The Yukon Telegraph Line

The Yukon Telegraph Line in the Regional District of Kitimat Stikine 

The Yukon Telegraph Line was an overland telegraph that was operated by the Dominion Government of Canada from 1901 to 1936.  It was constructed in part due to the demand for telegraph service to the Yukon as a result of the Klondike Gold Rush that started a few years earlier.  Telegraph service already existed up to Hazelton prior to the Yukon Telegraph as a result of the building of the Collin’s Overland Telegraph in 1866.  The Collin’s Overland was a telegraph being built by the Western Union Telegraph that planned to go link Europe by telegraph via the Bering Strait and Russia. However construction was halted just north of Hazelton when the transatlantic telegraph cable was successfully laid.   

The Dominion Government of Canada began construction of the Yukon Telegraph in 1899/1900 north of Hazelton following a combination of old Collin’s Overland surveys, the existing trails used by local First Nations and trails used by the those who recently traveled north to the Klondike on what was termed the All-Canadian route or the Ashcroft Trail. (A route starting in Ashcroft, B.C. on the Canadian Pacific Railway, following the Cariboo Road to Quesnel then across country to Hazelton and north through Telegraph Creek on to the Yukon)  Compared to the areas to the south the country north of Hazelton was undeveloped, rugged and remote.  Right of way had to be cleared, poles placed in the ground (or trees topped for use as poles) cabins built, river crossings constructed.  When the telegraph started operation in 1901 the company stationed one lineman and one operator, at each station cabin along the route approximately every 20-30 miles to maintain the line and keep it operational.

 Cabin No. 1 on the Yukon Telegraph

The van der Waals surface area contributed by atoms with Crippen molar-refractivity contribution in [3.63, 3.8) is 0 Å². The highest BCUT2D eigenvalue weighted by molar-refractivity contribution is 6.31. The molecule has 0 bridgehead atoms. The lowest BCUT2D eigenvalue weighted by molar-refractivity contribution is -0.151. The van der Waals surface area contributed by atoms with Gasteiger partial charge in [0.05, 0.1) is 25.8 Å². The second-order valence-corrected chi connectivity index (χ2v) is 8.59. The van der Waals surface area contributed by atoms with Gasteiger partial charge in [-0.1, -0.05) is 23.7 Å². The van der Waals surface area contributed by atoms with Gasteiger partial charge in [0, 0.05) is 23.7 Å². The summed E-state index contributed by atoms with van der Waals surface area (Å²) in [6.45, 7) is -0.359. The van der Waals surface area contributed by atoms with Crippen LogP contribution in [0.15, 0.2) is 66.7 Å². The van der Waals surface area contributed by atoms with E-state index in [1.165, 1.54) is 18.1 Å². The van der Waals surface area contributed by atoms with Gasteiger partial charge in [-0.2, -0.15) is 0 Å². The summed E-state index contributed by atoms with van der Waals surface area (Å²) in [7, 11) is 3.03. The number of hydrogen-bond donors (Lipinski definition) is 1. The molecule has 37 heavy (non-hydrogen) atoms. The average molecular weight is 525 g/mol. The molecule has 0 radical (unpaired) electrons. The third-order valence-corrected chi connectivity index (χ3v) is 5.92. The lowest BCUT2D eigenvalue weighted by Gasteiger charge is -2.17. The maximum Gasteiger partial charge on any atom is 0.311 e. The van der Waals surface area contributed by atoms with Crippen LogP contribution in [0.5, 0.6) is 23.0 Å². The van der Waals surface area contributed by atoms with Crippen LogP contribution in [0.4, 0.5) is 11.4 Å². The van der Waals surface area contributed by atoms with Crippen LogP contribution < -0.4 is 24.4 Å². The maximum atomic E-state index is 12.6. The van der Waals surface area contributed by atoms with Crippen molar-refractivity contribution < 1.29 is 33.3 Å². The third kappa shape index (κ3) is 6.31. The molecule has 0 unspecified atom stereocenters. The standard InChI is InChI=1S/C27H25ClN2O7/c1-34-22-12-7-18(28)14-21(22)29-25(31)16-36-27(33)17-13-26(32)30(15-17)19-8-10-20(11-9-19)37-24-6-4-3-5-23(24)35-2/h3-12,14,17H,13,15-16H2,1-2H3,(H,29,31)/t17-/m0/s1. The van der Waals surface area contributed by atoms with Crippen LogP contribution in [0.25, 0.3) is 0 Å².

Yukon Telegraph Cabin No. 1 in the Kispiox Valley near Cullon Creek c. 1911

(Royal BC Museum Archives Photo # a-05353)

 

North of Hazelton the main cabins or stations, where the men lived, were numbered 1 to 9.  Beyond Ninth Cabin the stations were not numbered but named, usually by the geographic feature nearest them, such as Echo Lake or Iskut River.  The records of duties of two men stationed at Eighth Cabin, in the late 1920s and early 1930s, were found in the 1970s by two men who landed at the cabin in a helicopter.  These records were brought out and donated to the Bulkley Valley Museum.  These written records give insight to the lives of the telegraph lineman.  They are records of the routine nature of the job but occasionally record the challenges and dangers these men endured to keep the line in operation.  Read more about the men of Eighth Cabin.

Cabin No.5 on the Yukon Telegraph

Yukon Telegraph Cabin No.5 in 1913 located in the pass between Slamgeesh and Damdochax Creeks.

(Royal BC Museum Archives Photo # b-01323)

(Slamgeesh Creek is a tributary of the Skeena River and Damdochax Creek of the Nass River)

 

In January 2010 the Regional District of Kitimat-Stikine formally recognized the Yukon Telegraph Line and Trail by adding it to its Community Heritagte Registry.

See link below for a printable version of this page.

See link below to view a photo survey of the Cabins of the Yukon Telegraph in the Regional District.